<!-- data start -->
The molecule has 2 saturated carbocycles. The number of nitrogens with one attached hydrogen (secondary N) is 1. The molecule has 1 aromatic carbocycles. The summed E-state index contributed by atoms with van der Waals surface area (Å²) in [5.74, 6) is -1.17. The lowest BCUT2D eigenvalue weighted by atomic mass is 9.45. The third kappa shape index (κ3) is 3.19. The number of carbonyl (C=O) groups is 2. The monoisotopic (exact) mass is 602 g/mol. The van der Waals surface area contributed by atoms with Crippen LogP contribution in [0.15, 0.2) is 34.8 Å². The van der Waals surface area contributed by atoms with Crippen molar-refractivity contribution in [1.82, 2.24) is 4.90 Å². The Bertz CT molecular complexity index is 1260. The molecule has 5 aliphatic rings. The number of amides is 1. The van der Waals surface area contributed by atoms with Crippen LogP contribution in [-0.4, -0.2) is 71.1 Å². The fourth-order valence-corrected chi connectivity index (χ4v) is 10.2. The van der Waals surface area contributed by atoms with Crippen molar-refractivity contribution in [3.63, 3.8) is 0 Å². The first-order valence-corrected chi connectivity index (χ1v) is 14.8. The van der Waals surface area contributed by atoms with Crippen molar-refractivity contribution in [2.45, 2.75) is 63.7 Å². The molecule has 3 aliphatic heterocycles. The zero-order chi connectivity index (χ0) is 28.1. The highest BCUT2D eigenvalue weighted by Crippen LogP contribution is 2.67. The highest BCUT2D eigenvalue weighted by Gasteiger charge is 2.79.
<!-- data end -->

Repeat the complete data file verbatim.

The molecule has 2 saturated carbocycles. The number of nitrogens with one attached hydrogen (secondary N) is 1. The molecule has 1 aromatic carbocycles. The summed E-state index contributed by atoms with van der Waals surface area (Å²) in [5.74, 6) is -1.17. The lowest BCUT2D eigenvalue weighted by atomic mass is 9.45. The third kappa shape index (κ3) is 3.19. The number of carbonyl (C=O) groups is 2. The monoisotopic (exact) mass is 602 g/mol. The van der Waals surface area contributed by atoms with Crippen LogP contribution in [0.15, 0.2) is 34.8 Å². The van der Waals surface area contributed by atoms with Crippen molar-refractivity contribution in [1.82, 2.24) is 4.90 Å². The Bertz CT molecular complexity index is 1260. The molecule has 5 aliphatic rings. The number of amides is 1. The van der Waals surface area contributed by atoms with Crippen LogP contribution in [-0.4, -0.2) is 71.1 Å². The fourth-order valence-corrected chi connectivity index (χ4v) is 10.2. The van der Waals surface area contributed by atoms with Crippen molar-refractivity contribution in [3.63, 3.8) is 0 Å². The first-order valence-corrected chi connectivity index (χ1v) is 14.8. The van der Waals surface area contributed by atoms with Crippen molar-refractivity contribution in [2.45, 2.75) is 63.7 Å². The molecule has 3 aliphatic heterocycles. The zero-order chi connectivity index (χ0) is 28.1. The highest BCUT2D eigenvalue weighted by Crippen LogP contribution is 2.67. The highest BCUT2D eigenvalue weighted by Gasteiger charge is 2.79.